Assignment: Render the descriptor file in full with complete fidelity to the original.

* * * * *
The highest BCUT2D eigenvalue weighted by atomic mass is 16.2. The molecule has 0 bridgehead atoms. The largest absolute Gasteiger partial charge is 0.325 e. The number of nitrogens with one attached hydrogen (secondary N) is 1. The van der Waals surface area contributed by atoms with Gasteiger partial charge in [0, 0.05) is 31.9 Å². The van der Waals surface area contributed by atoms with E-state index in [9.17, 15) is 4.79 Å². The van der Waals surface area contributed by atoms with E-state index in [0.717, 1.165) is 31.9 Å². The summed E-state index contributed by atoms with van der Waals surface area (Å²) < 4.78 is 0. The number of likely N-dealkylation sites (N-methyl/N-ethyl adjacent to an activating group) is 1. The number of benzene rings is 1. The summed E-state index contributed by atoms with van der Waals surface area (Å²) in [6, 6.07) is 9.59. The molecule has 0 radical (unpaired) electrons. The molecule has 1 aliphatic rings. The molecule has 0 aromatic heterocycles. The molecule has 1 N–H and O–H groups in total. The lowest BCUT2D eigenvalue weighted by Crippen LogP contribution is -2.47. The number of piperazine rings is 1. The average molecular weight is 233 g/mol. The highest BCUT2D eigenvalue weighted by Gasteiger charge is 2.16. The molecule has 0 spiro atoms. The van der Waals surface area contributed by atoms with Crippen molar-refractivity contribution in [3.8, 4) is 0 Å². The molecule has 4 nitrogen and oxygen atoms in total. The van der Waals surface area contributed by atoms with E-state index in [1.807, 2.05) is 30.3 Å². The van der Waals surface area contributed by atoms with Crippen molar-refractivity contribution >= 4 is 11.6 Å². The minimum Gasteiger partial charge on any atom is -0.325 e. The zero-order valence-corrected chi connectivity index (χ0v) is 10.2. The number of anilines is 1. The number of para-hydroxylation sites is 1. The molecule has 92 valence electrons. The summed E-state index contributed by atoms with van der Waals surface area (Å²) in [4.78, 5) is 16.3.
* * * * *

The highest BCUT2D eigenvalue weighted by atomic mass is 16.2. The molecule has 0 bridgehead atoms. The largest absolute Gasteiger partial charge is 0.325 e. The number of nitrogens with one attached hydrogen (secondary N) is 1. The van der Waals surface area contributed by atoms with Gasteiger partial charge in [0, 0.05) is 31.9 Å². The van der Waals surface area contributed by atoms with E-state index in [9.17, 15) is 4.79 Å². The van der Waals surface area contributed by atoms with E-state index in [0.717, 1.165) is 31.9 Å². The summed E-state index contributed by atoms with van der Waals surface area (Å²) < 4.78 is 0. The number of likely N-dealkylation sites (N-methyl/N-ethyl adjacent to an activating group) is 1. The number of benzene rings is 1. The summed E-state index contributed by atoms with van der Waals surface area (Å²) in [6, 6.07) is 9.59. The molecule has 0 radical (unpaired) electrons. The molecule has 1 aliphatic rings. The molecule has 0 aromatic heterocycles. The molecule has 1 N–H and O–H groups in total. The lowest BCUT2D eigenvalue weighted by Crippen LogP contribution is -2.47. The number of piperazine rings is 1. The average molecular weight is 233 g/mol. The highest BCUT2D eigenvalue weighted by Gasteiger charge is 2.16. The molecule has 0 spiro atoms. The van der Waals surface area contributed by atoms with Crippen molar-refractivity contribution in [3.8, 4) is 0 Å². The molecule has 4 nitrogen and oxygen atoms in total. The van der Waals surface area contributed by atoms with E-state index in [1.807, 2.05) is 30.3 Å². The van der Waals surface area contributed by atoms with Crippen molar-refractivity contribution >= 4 is 11.6 Å². The minimum Gasteiger partial charge on any atom is -0.325 e. The zero-order valence-corrected chi connectivity index (χ0v) is 10.2. The number of anilines is 1. The number of para-hydroxylation sites is 1. The molecule has 92 valence electrons. The summed E-state index contributed by atoms with van der Waals surface area (Å²) in [4.78, 5) is 16.3.